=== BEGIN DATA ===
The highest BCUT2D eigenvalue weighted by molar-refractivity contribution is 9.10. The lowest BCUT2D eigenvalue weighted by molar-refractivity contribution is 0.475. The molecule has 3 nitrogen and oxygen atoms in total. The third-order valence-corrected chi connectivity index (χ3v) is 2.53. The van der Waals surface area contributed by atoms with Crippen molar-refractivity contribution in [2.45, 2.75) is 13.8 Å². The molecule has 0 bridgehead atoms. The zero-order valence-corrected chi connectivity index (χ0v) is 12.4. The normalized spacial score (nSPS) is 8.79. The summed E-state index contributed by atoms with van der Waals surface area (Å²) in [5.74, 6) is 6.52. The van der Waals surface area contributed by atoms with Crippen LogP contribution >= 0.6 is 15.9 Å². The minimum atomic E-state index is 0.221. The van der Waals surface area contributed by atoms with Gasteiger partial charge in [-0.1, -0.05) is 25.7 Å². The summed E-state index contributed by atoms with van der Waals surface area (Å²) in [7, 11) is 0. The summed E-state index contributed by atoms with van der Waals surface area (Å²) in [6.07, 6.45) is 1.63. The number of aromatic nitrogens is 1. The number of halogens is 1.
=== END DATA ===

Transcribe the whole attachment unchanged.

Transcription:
The highest BCUT2D eigenvalue weighted by molar-refractivity contribution is 9.10. The lowest BCUT2D eigenvalue weighted by molar-refractivity contribution is 0.475. The molecule has 3 nitrogen and oxygen atoms in total. The third-order valence-corrected chi connectivity index (χ3v) is 2.53. The van der Waals surface area contributed by atoms with Crippen molar-refractivity contribution in [2.45, 2.75) is 13.8 Å². The molecule has 0 bridgehead atoms. The zero-order valence-corrected chi connectivity index (χ0v) is 12.4. The normalized spacial score (nSPS) is 8.79. The summed E-state index contributed by atoms with van der Waals surface area (Å²) in [5.74, 6) is 6.52. The van der Waals surface area contributed by atoms with Crippen LogP contribution >= 0.6 is 15.9 Å². The minimum atomic E-state index is 0.221. The van der Waals surface area contributed by atoms with Gasteiger partial charge in [-0.1, -0.05) is 25.7 Å². The summed E-state index contributed by atoms with van der Waals surface area (Å²) in [7, 11) is 0. The summed E-state index contributed by atoms with van der Waals surface area (Å²) in [6.07, 6.45) is 1.63. The number of aromatic nitrogens is 1. The number of halogens is 1.